The candle warmer it is more convenient because it is flameless. Unfortunately I don’t quite know if wax cubes I melt are phthalate-free and paraffin-free. Two things I try to avoid.
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Being a candle maker, it didn’t take me long to clue in that the only difference between a candle and a wax melt is the container and a wick. Since I make non-toxic candles, I knew I could make non-toxic wax cubes too. Here’s how.
How to Make Non-Toxic Scented Wax Melt Cubes
There are many ways to make candles. That means there are many ways to make wax warmer melts too. This tutorial will try to cover all of the methods, combinations, and types of ingredients you can use to make candle warmer cubes (including synthetic if that’s what you choose to use.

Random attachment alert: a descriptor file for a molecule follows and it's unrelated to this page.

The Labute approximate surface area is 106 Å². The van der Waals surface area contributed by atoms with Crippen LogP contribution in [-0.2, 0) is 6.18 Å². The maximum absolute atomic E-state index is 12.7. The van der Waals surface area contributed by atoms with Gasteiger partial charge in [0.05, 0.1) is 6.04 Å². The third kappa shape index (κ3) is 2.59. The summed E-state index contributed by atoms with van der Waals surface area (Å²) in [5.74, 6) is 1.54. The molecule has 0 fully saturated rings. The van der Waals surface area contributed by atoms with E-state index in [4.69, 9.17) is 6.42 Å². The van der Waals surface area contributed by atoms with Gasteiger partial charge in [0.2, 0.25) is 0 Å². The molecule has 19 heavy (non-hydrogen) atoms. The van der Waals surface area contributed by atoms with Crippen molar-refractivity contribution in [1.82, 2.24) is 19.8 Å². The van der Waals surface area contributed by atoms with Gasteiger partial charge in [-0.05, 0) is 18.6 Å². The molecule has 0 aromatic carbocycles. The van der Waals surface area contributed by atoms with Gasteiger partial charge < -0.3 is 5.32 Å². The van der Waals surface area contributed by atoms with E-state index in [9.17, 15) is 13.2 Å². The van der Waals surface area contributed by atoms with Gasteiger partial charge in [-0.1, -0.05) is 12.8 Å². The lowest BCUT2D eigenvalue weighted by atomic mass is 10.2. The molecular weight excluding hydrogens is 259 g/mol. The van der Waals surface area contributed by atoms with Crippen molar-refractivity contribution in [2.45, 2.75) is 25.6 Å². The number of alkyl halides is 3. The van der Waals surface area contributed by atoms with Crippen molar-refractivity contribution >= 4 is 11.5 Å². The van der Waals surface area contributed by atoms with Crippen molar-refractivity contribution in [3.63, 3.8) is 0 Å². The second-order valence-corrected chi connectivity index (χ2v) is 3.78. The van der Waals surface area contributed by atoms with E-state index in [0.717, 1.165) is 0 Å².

No judging either way on my end. I’m trying to provide all of the answers to all of the questions before I get them. Think of this post as a Choose Your Own Adventure Wax Warmer Tart Tutorial!
I make my candle warmer tarts leaning toward the large size but you can them as small or as large as you like!You will need:
1. Some type of candle wax
- Soy wax flakes – My favorite because soy candle wax has a lower melting point than other candle waxes I have used, doesn’t smoke or soot, is long lasting, takes scent very well, and has the best scent throw. Scent throw is candle making talk for, “smells pretty when it burns.”
Soy wax is so easy to melt nine times out of ten I melt my candle making wax in the microwave in short 30 second to 1 minute bursts.